Founded in 1978, VSA/NJ is a part of the international VSA arts network, an affiliate of the John F. Kennedy Center for the Performing Arts, and is dedicated to promoting the creative power of people with disabilities. UPTCo is a project of VSA/NJ. Major funding for VSA New Jersey is provided in part by the Middlesex County Cultural & Heritage Commission and NJ State Council on the Arts/Department of State, a Partner Agency of the National Endowment for the Arts and by funds from the National Endowment for the Arts as well as additional foundations and donors.
There is no entry fee for this competition. In lieu of a fee, a donation of any amount is welcomed and encouraged to cover the cost of the competition. To request an application or to receive additional information, contact VSA arts of New Jersey, 703 Jersey Avenue, New Brunswick, NJ 08901, (732) 745-3885, (732) 745-3913 (TTY) or firstname.lastname@example.org. Visit VSA New Jersey online at www.vsanj.org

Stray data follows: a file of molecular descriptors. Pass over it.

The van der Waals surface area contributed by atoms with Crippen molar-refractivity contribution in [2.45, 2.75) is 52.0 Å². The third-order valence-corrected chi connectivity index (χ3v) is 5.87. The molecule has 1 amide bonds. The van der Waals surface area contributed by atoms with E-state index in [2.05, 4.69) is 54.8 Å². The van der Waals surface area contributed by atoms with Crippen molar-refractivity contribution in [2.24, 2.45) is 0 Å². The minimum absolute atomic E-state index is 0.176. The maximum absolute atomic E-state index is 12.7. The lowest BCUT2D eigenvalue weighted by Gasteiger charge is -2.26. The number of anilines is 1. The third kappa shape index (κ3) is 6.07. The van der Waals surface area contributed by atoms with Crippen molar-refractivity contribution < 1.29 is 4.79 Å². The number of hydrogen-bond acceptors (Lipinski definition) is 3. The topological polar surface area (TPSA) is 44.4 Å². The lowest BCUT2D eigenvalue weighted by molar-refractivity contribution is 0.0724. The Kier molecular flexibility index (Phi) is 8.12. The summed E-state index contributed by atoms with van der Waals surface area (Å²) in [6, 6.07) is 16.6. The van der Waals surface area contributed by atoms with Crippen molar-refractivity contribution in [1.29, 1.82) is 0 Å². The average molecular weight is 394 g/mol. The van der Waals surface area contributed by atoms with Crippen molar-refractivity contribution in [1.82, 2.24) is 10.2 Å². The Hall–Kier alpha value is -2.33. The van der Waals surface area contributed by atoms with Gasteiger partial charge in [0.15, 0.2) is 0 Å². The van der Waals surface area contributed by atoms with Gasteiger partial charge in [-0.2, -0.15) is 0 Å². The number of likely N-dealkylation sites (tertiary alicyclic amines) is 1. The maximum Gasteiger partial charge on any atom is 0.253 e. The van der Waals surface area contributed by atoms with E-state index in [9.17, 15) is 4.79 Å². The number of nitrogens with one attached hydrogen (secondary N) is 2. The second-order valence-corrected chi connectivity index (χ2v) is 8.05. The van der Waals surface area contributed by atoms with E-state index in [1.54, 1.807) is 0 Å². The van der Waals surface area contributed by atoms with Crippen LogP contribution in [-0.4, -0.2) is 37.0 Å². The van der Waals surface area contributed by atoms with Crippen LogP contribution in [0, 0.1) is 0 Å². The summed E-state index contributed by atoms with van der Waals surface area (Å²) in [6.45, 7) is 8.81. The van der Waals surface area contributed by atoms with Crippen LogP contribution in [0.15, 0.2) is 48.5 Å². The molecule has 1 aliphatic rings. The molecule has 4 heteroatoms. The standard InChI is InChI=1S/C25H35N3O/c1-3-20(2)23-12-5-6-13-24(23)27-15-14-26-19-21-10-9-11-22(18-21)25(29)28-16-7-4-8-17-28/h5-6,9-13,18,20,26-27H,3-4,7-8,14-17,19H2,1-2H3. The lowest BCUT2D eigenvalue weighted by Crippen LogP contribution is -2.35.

Come check out our “famous”
Team Glimmer (special needs cheerleading)
as featured in the Trenton Times newspaper!
COME TO OUR INFORMATIONAL MEETING
Monday, August 20, 2012, at 6:30 pm
Everyone age 7 and up is welcome - male or female.
Hamilton Starz is located at 5 Commerce Way, Suite 145, Hamilton, NJ 08691
Story Ideas? E-mail us at: DDDnewsletter@dhs.state.nj.us
DDD Today A Publication of the Division of Developmental Disabilities